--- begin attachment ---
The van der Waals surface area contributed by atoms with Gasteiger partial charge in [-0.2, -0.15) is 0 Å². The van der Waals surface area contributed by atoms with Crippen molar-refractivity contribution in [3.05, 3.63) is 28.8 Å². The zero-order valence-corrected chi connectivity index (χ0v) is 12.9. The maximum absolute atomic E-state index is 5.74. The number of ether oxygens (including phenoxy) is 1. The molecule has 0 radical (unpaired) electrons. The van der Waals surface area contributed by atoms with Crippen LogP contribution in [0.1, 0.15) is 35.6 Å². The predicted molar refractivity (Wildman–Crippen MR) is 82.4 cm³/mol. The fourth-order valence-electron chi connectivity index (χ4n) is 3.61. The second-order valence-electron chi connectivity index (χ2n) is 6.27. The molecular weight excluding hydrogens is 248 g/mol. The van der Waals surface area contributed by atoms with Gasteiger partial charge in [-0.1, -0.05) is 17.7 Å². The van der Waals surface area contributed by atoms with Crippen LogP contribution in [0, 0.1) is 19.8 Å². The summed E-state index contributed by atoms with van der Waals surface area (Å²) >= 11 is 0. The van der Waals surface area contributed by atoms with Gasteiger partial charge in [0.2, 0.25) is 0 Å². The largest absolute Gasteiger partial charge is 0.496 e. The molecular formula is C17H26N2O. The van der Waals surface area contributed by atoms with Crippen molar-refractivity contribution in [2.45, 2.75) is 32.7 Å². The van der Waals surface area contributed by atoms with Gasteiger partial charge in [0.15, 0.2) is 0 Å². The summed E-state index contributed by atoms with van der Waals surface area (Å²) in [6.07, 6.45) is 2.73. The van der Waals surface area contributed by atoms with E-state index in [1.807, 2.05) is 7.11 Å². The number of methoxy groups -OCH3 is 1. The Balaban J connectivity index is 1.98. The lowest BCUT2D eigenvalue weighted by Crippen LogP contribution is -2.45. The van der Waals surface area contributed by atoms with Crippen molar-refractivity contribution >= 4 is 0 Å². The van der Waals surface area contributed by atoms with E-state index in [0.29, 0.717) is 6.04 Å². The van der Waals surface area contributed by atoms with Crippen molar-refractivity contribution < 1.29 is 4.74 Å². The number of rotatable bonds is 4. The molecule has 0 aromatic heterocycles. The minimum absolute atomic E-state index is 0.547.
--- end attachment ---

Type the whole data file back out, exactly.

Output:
The van der Waals surface area contributed by atoms with Gasteiger partial charge in [-0.2, -0.15) is 0 Å². The van der Waals surface area contributed by atoms with Crippen molar-refractivity contribution in [3.05, 3.63) is 28.8 Å². The zero-order valence-corrected chi connectivity index (χ0v) is 12.9. The maximum absolute atomic E-state index is 5.74. The number of ether oxygens (including phenoxy) is 1. The molecule has 0 radical (unpaired) electrons. The van der Waals surface area contributed by atoms with Crippen LogP contribution in [0.1, 0.15) is 35.6 Å². The predicted molar refractivity (Wildman–Crippen MR) is 82.4 cm³/mol. The fourth-order valence-electron chi connectivity index (χ4n) is 3.61. The second-order valence-electron chi connectivity index (χ2n) is 6.27. The molecular weight excluding hydrogens is 248 g/mol. The van der Waals surface area contributed by atoms with Gasteiger partial charge in [-0.1, -0.05) is 17.7 Å². The van der Waals surface area contributed by atoms with Crippen LogP contribution in [0, 0.1) is 19.8 Å². The summed E-state index contributed by atoms with van der Waals surface area (Å²) >= 11 is 0. The van der Waals surface area contributed by atoms with Gasteiger partial charge in [0.2, 0.25) is 0 Å². The largest absolute Gasteiger partial charge is 0.496 e. The molecular formula is C17H26N2O. The van der Waals surface area contributed by atoms with Crippen molar-refractivity contribution in [2.45, 2.75) is 32.7 Å². The van der Waals surface area contributed by atoms with Gasteiger partial charge in [0.15, 0.2) is 0 Å². The summed E-state index contributed by atoms with van der Waals surface area (Å²) in [6.07, 6.45) is 2.73. The van der Waals surface area contributed by atoms with E-state index in [1.807, 2.05) is 7.11 Å². The number of methoxy groups -OCH3 is 1. The Balaban J connectivity index is 1.98. The lowest BCUT2D eigenvalue weighted by Crippen LogP contribution is -2.45. The van der Waals surface area contributed by atoms with Crippen molar-refractivity contribution >= 4 is 0 Å². The van der Waals surface area contributed by atoms with E-state index in [0.29, 0.717) is 6.04 Å². The van der Waals surface area contributed by atoms with Crippen molar-refractivity contribution < 1.29 is 4.74 Å². The number of rotatable bonds is 4. The molecule has 0 aromatic heterocycles. The minimum absolute atomic E-state index is 0.547.